• Polish that backlog. Keep revising this as you go so when you get ready to plan, you pretty much know what you’re doing next.
  • Keep a regular task backlog. This is one way I save time planning, preparing a list of regular common tasks I have to do monthly so I already know most of my schedule. I copy that into:
  • My projected “next month” backlog. I keep a draft of what I’ll “probably” do next. This helps me plan fast as, about midway through a month, I’m like 75% certain of what’s next if not more.

All of this has made me much more productive – but it may not be for the reasons you think.

Yes, there’s the value of having a tool and a plan of some kind – but you can do that a lot of ways. I’m taking an Agile approach, and that requires me to take an Agile mindset – a focus on adaption, on communication, and on efficiency. The tool reinforces the mindset.  The mindset is what matters.

And the mindset? I’m a lot more relaxed, a lot more effective, and I waste less time.

(By the way I do plenty of books for coaching people to improve in various areas, which may also help you out!)

– Steve

Make A Diference In A Life

After watching people slog through the Great Recession and the not-quite recovery, and being a bit concerned about 2017, I’d like to share some important advice about helping people survive and prosper. Or at least survive.

It’s something I can some up simply: Make A Difference In A Life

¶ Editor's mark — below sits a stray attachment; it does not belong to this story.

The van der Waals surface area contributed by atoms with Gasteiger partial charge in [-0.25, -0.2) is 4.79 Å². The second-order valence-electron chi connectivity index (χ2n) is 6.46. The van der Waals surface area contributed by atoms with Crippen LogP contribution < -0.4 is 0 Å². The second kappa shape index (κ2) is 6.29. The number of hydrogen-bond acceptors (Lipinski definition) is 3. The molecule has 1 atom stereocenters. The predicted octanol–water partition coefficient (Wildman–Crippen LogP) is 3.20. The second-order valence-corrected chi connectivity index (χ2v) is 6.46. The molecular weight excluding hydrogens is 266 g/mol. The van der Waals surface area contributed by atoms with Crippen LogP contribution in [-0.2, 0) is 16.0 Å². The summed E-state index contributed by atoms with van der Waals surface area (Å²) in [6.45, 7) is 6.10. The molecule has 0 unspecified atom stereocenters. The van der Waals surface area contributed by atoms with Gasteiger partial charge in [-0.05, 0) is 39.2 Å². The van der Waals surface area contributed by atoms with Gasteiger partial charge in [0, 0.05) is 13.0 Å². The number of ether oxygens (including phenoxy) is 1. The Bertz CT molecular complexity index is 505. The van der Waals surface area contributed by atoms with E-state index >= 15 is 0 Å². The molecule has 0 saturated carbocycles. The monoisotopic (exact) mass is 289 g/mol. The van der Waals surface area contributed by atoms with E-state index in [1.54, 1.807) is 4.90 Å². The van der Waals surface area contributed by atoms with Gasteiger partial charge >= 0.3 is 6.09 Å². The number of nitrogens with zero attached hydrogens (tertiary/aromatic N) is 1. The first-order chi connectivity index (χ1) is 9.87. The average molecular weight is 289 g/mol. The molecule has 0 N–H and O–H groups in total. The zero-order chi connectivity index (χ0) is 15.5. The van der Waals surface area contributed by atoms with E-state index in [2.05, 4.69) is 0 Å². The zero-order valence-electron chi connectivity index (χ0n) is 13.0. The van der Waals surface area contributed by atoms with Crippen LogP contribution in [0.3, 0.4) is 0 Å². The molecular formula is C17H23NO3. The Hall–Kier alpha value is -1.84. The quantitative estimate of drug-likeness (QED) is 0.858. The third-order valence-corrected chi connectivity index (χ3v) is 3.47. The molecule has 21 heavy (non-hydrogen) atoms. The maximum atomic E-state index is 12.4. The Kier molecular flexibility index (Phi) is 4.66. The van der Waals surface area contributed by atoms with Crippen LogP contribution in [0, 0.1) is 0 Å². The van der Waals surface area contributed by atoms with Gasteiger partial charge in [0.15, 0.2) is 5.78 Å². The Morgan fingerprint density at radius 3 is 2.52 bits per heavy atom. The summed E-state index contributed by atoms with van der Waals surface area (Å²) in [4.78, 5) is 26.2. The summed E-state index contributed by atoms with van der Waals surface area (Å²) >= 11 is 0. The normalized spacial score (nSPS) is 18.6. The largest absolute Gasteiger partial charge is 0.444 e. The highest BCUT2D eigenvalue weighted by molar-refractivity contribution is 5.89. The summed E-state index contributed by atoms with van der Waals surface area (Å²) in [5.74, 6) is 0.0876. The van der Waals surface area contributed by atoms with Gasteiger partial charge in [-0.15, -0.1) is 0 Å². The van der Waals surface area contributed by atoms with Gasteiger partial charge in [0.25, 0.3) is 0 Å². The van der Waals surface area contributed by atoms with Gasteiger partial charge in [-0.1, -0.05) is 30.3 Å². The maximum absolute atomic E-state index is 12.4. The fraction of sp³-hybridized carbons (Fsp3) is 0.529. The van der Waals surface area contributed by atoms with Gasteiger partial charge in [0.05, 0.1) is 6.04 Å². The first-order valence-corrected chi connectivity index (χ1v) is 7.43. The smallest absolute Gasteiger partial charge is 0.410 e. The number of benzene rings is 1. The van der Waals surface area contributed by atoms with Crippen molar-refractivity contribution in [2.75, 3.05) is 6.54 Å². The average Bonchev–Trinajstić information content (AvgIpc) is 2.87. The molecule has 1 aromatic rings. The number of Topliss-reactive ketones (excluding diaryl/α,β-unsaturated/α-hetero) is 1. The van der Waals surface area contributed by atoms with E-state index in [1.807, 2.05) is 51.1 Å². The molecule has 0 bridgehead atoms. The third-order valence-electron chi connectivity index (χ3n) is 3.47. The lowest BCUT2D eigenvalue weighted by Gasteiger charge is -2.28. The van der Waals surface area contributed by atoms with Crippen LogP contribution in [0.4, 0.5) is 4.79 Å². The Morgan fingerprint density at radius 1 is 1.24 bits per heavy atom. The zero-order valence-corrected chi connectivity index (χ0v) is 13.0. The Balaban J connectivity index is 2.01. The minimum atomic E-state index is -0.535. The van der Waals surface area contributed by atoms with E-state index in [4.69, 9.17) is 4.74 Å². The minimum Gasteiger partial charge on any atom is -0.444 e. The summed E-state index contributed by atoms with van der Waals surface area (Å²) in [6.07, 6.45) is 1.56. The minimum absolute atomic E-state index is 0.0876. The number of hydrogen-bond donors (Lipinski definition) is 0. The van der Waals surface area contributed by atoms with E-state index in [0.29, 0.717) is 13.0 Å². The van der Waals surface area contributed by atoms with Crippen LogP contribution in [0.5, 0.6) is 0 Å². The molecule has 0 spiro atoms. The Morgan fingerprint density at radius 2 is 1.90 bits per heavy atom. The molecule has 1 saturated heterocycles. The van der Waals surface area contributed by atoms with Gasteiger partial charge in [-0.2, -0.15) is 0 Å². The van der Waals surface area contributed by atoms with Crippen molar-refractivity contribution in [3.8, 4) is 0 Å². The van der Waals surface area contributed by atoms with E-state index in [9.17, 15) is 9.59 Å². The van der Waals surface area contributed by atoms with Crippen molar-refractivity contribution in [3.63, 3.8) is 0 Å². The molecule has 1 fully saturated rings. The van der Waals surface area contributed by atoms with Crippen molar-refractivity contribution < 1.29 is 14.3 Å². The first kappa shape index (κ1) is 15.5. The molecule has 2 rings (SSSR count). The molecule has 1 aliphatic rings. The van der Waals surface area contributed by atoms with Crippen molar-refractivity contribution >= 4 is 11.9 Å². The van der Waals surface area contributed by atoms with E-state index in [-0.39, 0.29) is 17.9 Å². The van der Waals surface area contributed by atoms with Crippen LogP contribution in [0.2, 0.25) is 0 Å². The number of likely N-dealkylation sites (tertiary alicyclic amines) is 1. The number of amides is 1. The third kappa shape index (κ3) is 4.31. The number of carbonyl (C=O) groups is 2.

Right now you’ve got people you know that just need a bit of help. Right now you’ve got people who need a break just to make it. Some people you know just need one hand up to get their life not only in order, but to be a success. Others may just need help getting along in life until things settle down and stabilize.

Find these people and, when you can, be the one that Makes The Difference. One helping hand, one outreach, one loan is what they need – so go do it. Life is tough enough as it is, the world economy has problems, many governments don’t need the needs of the people, so make a difference.

Repeat – make a difference. Think about what you’re doing and how it will be making a serious difference in a life.

Not sure what to do? Well here’s a list to try:

GIVE A “LOAN”: A lot of your friends and family probably just need some money to make rent before a new job starts, get some training, etc. Send them the money – but make sure it’s money you can afford to loose. Removing that pressure is important – because money can ruin a friendship.